I believe that the biggest mistake that most people make when it comes to their retirement is they do not plan for it.
So if you don’t have one at this point, let me help you begin creating a draft of your financial roadmap (I got the outline from one of IMG’s module – Financial Planning & Goal Setting Workshop).
First, your personal financial plan should include:
2. Deciding on the lifestyle you want; and
3. Estimating how much you should save to have enough passive income to sustain your chosen lifestyle when you can no longer earn active income.
Step 1: Complete your SAL
Only with an updated personal Statement of Assets and Liabilities (SAL) will you know exactly where you are financially. SAL is the listing of all your Assets and Liabilities to estimate your Net Worth.
Assets minus Liabilities will give your Net Worth.
You can use below template in drafting your SAL:
What is your present situation? (Is your Net Worth positive?)
Step 2: Make your Personal Income and Expenses Statement (PIES).
Income minus expenses will give you your Cashflow.
Where are you in your present situation? (Is your Cash Flow positive?)
Step 3: Analyze your goals and needs
After knowing what you have now, the next thing to do is to have your goals and need analysis.
At this point, you’d need to
(3.1) Know what you want and
(3.2) Know how to get what you want.
NEEDS Analysis: What do you want?
1. Comfortable & worry-free
2. Pay-off your debts – housing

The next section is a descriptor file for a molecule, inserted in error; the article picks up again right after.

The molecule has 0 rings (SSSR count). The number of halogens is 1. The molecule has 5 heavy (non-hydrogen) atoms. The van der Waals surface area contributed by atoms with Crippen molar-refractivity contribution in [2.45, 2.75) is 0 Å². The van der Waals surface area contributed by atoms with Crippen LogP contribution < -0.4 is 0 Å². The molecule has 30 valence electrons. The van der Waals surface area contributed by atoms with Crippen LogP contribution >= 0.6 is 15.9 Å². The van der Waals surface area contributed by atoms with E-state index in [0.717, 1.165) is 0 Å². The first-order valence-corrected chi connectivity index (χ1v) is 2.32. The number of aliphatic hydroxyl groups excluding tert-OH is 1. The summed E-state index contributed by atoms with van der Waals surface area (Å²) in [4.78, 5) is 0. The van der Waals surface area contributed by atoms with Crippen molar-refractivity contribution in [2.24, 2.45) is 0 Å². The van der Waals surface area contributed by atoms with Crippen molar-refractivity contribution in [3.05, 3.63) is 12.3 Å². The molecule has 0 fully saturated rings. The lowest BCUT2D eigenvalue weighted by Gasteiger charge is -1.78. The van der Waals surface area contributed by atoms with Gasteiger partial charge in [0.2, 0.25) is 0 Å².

loan, car loan, credit card, etc.?
3. Guarantee your children’s
4. Enough savings for your future
5. Fund your parent’s retirement
& Medical needs?
6. Own a decent house?
7. Own a nice car?
8. Travel and see the world?
9. Save enough capital for Business?
10. Donate to church and charity?
How much can you afford to save each month at present? (Best effort)?
How much do you need to save each month to reach your goal of P_______ M after ____ years?
Constantly update your financial plan
With these rough figures in your mind, you will now have an idea of your current financial standing against your future goals and come up with concrete action plans to reach them. (Note that a more comprehensive estimate one takes into account the effect of inflation.)
If you already made your personal financial plan, spend some time to review it to make sure you are still on the right track. If you have not done so, this is a good time to start. Only when you know where you are financially can you move forward to make your personal financial plan into a reality.